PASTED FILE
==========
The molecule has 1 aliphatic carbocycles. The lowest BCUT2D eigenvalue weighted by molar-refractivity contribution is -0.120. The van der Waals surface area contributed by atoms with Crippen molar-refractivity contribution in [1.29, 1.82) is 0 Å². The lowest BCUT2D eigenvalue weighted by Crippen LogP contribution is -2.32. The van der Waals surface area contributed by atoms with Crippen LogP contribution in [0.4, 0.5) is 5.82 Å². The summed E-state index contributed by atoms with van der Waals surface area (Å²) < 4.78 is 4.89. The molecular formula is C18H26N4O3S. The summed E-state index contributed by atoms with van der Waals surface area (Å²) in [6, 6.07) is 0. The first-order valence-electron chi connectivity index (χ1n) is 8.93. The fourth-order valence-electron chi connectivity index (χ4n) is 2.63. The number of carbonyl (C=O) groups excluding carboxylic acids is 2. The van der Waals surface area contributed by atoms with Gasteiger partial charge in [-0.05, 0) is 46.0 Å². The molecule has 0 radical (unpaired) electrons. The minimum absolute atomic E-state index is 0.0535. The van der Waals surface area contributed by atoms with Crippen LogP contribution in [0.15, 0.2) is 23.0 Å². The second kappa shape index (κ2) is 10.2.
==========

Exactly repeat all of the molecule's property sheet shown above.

The molecule has 1 aliphatic carbocycles. The lowest BCUT2D eigenvalue weighted by molar-refractivity contribution is -0.120. The van der Waals surface area contributed by atoms with Crippen molar-refractivity contribution in [1.29, 1.82) is 0 Å². The lowest BCUT2D eigenvalue weighted by Crippen LogP contribution is -2.32. The van der Waals surface area contributed by atoms with Crippen LogP contribution in [0.4, 0.5) is 5.82 Å². The summed E-state index contributed by atoms with van der Waals surface area (Å²) < 4.78 is 4.89. The molecular formula is C18H26N4O3S. The summed E-state index contributed by atoms with van der Waals surface area (Å²) in [6, 6.07) is 0. The first-order valence-electron chi connectivity index (χ1n) is 8.93. The fourth-order valence-electron chi connectivity index (χ4n) is 2.63. The number of carbonyl (C=O) groups excluding carboxylic acids is 2. The van der Waals surface area contributed by atoms with Gasteiger partial charge in [-0.05, 0) is 46.0 Å². The molecule has 0 radical (unpaired) electrons. The minimum absolute atomic E-state index is 0.0535. The van der Waals surface area contributed by atoms with Crippen LogP contribution in [0.15, 0.2) is 23.0 Å². The second kappa shape index (κ2) is 10.2.